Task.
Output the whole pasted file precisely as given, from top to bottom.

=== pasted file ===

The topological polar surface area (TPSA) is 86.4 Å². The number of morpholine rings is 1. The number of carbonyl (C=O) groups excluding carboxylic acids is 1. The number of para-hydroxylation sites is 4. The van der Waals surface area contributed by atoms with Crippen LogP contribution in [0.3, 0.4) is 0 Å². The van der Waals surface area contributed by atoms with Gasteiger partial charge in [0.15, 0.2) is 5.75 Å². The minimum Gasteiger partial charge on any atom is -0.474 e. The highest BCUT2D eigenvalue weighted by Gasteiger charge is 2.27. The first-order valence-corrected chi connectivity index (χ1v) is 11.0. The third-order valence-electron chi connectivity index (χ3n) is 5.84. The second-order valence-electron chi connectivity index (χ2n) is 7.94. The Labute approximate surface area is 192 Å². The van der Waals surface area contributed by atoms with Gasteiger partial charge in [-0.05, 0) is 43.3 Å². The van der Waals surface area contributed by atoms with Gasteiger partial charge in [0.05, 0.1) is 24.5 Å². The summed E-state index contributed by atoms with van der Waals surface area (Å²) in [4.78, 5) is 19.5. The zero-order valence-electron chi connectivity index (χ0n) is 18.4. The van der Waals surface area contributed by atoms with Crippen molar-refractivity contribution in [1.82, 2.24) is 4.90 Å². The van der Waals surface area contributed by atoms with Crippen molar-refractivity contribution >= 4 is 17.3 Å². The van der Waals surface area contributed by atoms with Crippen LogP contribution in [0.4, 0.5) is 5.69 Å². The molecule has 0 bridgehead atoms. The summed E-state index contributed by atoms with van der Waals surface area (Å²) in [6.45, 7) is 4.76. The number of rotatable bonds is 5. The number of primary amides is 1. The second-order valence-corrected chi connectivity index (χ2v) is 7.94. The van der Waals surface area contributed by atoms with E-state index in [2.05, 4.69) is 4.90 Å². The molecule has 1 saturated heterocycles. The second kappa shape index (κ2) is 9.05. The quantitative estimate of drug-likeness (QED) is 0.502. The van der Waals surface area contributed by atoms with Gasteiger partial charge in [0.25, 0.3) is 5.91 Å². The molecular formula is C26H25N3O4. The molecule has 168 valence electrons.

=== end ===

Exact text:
The topological polar surface area (TPSA) is 86.4 Å². The number of morpholine rings is 1. The number of carbonyl (C=O) groups excluding carboxylic acids is 1. The number of para-hydroxylation sites is 4. The van der Waals surface area contributed by atoms with Crippen LogP contribution in [0.3, 0.4) is 0 Å². The van der Waals surface area contributed by atoms with Gasteiger partial charge in [0.15, 0.2) is 5.75 Å². The minimum Gasteiger partial charge on any atom is -0.474 e. The highest BCUT2D eigenvalue weighted by Gasteiger charge is 2.27. The first-order valence-corrected chi connectivity index (χ1v) is 11.0. The third-order valence-electron chi connectivity index (χ3n) is 5.84. The second-order valence-electron chi connectivity index (χ2n) is 7.94. The Labute approximate surface area is 192 Å². The van der Waals surface area contributed by atoms with Gasteiger partial charge in [-0.05, 0) is 43.3 Å². The van der Waals surface area contributed by atoms with Gasteiger partial charge in [0.05, 0.1) is 24.5 Å². The summed E-state index contributed by atoms with van der Waals surface area (Å²) in [4.78, 5) is 19.5. The zero-order valence-electron chi connectivity index (χ0n) is 18.4. The van der Waals surface area contributed by atoms with Crippen molar-refractivity contribution in [1.82, 2.24) is 4.90 Å². The van der Waals surface area contributed by atoms with Crippen molar-refractivity contribution >= 4 is 17.3 Å². The van der Waals surface area contributed by atoms with Crippen LogP contribution in [0.4, 0.5) is 5.69 Å². The molecule has 0 bridgehead atoms. The summed E-state index contributed by atoms with van der Waals surface area (Å²) in [6.45, 7) is 4.76. The number of rotatable bonds is 5. The number of primary amides is 1. The second-order valence-corrected chi connectivity index (χ2v) is 7.94. The van der Waals surface area contributed by atoms with E-state index in [2.05, 4.69) is 4.90 Å². The molecule has 1 saturated heterocycles. The second kappa shape index (κ2) is 9.05. The quantitative estimate of drug-likeness (QED) is 0.502. The van der Waals surface area contributed by atoms with Gasteiger partial charge in [0.25, 0.3) is 5.91 Å². The molecular formula is C26H25N3O4. The molecule has 168 valence electrons.